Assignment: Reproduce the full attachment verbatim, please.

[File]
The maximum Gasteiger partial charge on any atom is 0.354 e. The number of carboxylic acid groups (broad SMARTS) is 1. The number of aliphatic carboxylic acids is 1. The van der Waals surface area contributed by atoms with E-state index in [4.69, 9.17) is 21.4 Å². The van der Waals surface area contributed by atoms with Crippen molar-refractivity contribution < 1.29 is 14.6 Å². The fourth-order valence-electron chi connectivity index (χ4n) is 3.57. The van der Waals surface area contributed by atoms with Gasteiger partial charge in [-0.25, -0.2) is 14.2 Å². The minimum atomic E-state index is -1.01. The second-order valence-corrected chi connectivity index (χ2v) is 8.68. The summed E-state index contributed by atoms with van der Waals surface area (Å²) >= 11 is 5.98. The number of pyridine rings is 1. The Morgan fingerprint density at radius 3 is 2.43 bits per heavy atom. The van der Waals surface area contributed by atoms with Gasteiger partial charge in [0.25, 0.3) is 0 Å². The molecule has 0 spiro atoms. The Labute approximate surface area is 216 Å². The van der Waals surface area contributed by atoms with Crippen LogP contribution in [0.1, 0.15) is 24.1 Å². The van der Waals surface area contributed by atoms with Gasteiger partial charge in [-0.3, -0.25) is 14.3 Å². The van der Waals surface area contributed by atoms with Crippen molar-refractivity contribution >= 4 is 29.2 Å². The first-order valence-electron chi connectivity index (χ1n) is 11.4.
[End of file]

The maximum Gasteiger partial charge on any atom is 0.354 e. The number of carboxylic acid groups (broad SMARTS) is 1. The number of aliphatic carboxylic acids is 1. The van der Waals surface area contributed by atoms with E-state index in [4.69, 9.17) is 21.4 Å². The van der Waals surface area contributed by atoms with Crippen molar-refractivity contribution < 1.29 is 14.6 Å². The fourth-order valence-electron chi connectivity index (χ4n) is 3.57. The van der Waals surface area contributed by atoms with Gasteiger partial charge in [-0.25, -0.2) is 14.2 Å². The minimum atomic E-state index is -1.01. The second-order valence-corrected chi connectivity index (χ2v) is 8.68. The summed E-state index contributed by atoms with van der Waals surface area (Å²) >= 11 is 5.98. The number of pyridine rings is 1. The Morgan fingerprint density at radius 3 is 2.43 bits per heavy atom. The van der Waals surface area contributed by atoms with Gasteiger partial charge in [0.25, 0.3) is 0 Å². The molecule has 0 spiro atoms. The Labute approximate surface area is 216 Å². The van der Waals surface area contributed by atoms with Crippen LogP contribution in [0.1, 0.15) is 24.1 Å². The van der Waals surface area contributed by atoms with Gasteiger partial charge in [-0.3, -0.25) is 14.3 Å². The van der Waals surface area contributed by atoms with Crippen molar-refractivity contribution >= 4 is 29.2 Å². The first-order valence-electron chi connectivity index (χ1n) is 11.4.